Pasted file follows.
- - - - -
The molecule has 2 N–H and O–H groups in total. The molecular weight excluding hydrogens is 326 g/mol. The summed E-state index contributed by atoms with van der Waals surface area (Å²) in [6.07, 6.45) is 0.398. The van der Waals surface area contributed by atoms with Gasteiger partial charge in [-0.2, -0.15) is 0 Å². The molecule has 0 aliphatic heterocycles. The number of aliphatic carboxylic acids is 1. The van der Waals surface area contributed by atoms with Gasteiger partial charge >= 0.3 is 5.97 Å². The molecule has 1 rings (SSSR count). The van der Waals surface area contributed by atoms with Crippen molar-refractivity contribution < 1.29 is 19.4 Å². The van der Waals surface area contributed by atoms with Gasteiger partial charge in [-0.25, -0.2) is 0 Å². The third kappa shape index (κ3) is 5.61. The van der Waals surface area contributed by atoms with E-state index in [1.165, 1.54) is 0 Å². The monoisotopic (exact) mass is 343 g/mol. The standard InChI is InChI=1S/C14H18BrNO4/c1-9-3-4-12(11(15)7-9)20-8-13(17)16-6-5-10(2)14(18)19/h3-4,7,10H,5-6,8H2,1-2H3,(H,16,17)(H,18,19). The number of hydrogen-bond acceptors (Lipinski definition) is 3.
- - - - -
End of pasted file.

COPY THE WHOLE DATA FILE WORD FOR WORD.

The molecule has 2 N–H and O–H groups in total. The molecular weight excluding hydrogens is 326 g/mol. The summed E-state index contributed by atoms with van der Waals surface area (Å²) in [6.07, 6.45) is 0.398. The van der Waals surface area contributed by atoms with Gasteiger partial charge in [-0.2, -0.15) is 0 Å². The molecule has 0 aliphatic heterocycles. The number of aliphatic carboxylic acids is 1. The van der Waals surface area contributed by atoms with Gasteiger partial charge >= 0.3 is 5.97 Å². The molecule has 1 rings (SSSR count). The van der Waals surface area contributed by atoms with Crippen molar-refractivity contribution < 1.29 is 19.4 Å². The van der Waals surface area contributed by atoms with Gasteiger partial charge in [-0.25, -0.2) is 0 Å². The third kappa shape index (κ3) is 5.61. The van der Waals surface area contributed by atoms with E-state index in [1.165, 1.54) is 0 Å². The monoisotopic (exact) mass is 343 g/mol. The standard InChI is InChI=1S/C14H18BrNO4/c1-9-3-4-12(11(15)7-9)20-8-13(17)16-6-5-10(2)14(18)19/h3-4,7,10H,5-6,8H2,1-2H3,(H,16,17)(H,18,19). The number of hydrogen-bond acceptors (Lipinski definition) is 3.